Police blame radios
for health problems
By Paul Stokes and Nic Fleming
Police officers are to have their health monitored after nearly 200 blamed a variety of ailments on new communications radios.Some complained of migraines, burning sensations, sleeplessness and lack of concentration after using European digital technology known as Terrestrial Trunk Radio or Tetra.
The system offers improved security and sound quality and is to be introduced to all police forces in England, Scotland and Wales by 2005 at a cost of £2.9 billion.
Lancashire and North Yorkshire are the first counties to have completed the issue of the digital radios, which are linked to the Airwave Service run by 02, the former offshoot of BT.
Two senior government scientific advisers will attend a series of question and answer sessions with officers using the new equipment, which allows inter-force communication.
The first will be in Preston today with members of the Lancashire force, where 173 officers have reported ailments since using the new equipment.
The concerns were raised through a questionnaire sent to 3,400 members of the local Police Federation, while in neighbouring North Yorkshire 20 officers have reported health concerns.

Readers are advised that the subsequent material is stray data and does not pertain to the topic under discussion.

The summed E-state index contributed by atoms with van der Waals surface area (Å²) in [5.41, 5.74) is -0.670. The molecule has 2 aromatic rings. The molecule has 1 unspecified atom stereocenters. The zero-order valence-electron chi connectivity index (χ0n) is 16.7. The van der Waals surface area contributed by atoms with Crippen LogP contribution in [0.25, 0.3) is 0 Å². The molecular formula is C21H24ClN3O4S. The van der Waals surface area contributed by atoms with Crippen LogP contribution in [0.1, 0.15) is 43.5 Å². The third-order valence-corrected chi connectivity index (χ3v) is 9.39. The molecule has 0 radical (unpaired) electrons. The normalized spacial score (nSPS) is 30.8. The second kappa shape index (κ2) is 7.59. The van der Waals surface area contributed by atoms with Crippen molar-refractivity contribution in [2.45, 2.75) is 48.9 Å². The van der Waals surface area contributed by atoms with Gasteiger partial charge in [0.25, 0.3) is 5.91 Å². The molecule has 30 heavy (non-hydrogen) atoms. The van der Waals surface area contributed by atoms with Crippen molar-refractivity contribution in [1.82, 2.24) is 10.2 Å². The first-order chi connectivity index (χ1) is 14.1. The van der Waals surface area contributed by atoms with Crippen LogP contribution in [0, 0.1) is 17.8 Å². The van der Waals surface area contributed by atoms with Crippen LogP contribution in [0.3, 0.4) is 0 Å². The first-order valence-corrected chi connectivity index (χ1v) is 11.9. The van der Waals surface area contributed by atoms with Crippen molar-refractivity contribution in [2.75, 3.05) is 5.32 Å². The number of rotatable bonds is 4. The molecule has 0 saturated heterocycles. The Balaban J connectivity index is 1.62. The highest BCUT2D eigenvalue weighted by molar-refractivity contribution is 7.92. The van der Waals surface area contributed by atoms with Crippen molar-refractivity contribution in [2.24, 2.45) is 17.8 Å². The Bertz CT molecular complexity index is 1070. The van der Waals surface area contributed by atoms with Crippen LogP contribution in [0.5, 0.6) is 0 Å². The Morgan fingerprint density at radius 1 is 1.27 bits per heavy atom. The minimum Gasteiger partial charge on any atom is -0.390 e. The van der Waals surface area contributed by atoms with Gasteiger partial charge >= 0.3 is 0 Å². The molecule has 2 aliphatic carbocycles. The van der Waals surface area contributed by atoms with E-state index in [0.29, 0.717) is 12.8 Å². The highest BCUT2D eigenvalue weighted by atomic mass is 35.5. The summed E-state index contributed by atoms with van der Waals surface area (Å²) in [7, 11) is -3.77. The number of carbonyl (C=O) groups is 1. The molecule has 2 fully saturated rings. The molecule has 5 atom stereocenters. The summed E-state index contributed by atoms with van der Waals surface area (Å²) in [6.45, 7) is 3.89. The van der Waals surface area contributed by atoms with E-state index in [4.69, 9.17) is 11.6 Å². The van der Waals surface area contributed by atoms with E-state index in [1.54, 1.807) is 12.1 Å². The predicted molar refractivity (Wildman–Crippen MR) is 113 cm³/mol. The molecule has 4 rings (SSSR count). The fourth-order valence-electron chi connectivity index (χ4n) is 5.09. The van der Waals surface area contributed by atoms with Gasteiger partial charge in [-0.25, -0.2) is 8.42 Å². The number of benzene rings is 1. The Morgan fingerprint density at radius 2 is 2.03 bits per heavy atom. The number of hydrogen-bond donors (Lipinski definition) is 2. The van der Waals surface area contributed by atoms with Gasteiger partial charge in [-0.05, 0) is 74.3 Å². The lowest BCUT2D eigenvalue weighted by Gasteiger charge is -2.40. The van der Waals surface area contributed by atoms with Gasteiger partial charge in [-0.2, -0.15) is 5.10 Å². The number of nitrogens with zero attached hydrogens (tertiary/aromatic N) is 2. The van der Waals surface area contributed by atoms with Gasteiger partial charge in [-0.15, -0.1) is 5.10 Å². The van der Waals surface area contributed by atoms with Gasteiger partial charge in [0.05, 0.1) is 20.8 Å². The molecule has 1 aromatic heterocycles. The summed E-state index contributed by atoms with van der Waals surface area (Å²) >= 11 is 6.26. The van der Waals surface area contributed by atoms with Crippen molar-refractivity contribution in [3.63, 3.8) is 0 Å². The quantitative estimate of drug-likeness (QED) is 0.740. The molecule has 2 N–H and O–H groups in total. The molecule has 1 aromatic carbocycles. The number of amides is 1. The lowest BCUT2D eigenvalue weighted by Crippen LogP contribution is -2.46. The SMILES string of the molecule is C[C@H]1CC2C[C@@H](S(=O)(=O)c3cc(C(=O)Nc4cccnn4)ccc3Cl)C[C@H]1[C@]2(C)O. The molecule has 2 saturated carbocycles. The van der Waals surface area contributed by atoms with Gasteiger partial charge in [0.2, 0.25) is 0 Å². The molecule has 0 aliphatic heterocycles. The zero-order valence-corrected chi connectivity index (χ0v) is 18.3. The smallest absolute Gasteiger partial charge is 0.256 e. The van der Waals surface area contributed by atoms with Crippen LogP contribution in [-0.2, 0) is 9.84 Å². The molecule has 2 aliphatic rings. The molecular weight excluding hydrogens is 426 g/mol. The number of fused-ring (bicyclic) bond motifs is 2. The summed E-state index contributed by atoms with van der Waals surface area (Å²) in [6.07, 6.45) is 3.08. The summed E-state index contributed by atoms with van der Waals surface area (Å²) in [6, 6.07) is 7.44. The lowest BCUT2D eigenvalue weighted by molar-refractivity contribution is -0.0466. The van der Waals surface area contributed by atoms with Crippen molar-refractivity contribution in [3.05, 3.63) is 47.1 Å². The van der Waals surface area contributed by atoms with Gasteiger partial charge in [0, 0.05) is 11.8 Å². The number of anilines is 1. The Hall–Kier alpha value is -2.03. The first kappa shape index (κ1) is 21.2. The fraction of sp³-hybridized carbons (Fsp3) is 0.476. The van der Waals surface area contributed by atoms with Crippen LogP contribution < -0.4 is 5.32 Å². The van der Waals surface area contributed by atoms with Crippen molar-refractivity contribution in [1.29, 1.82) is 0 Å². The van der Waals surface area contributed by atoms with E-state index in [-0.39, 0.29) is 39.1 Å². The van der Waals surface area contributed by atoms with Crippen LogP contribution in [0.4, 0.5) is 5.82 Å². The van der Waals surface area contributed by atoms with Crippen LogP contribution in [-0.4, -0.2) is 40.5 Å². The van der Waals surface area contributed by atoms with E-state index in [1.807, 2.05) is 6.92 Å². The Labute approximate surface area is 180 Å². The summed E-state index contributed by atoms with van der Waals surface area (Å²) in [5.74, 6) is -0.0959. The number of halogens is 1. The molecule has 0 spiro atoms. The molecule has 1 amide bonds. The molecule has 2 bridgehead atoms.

Pc Steve Edwards, chairman of the Lancashire Police Federation, said: "Nobody is saying these radios are definitely unsafe, but neither do we know they are definitely safe. We are being used as guinea pigs."
Concern centres on the fact that signals received by Tetra radios pulse at 17.6Hz, close to the 16Hz at which brain signals operate.
Alasdair Philips, of the consumer group Powerwatch, said: "I believe these new radios are dangerous. Previous studies have shown that Tetra-like pulses put brain cells under severe stress by causing them to lose calcium ions.
"Cells under stress are more likely to develop cancer and dementia as defence mechanisms are damaged."
A Home Office spokesman said the Department was aware of concerns raised by officers. He said: "We are doing a full research programme on health and safety on Tetra users. Independent scientific experts concluded that it is unlikely that Tetra poses any risk to the health of users, but they also recommended extra research."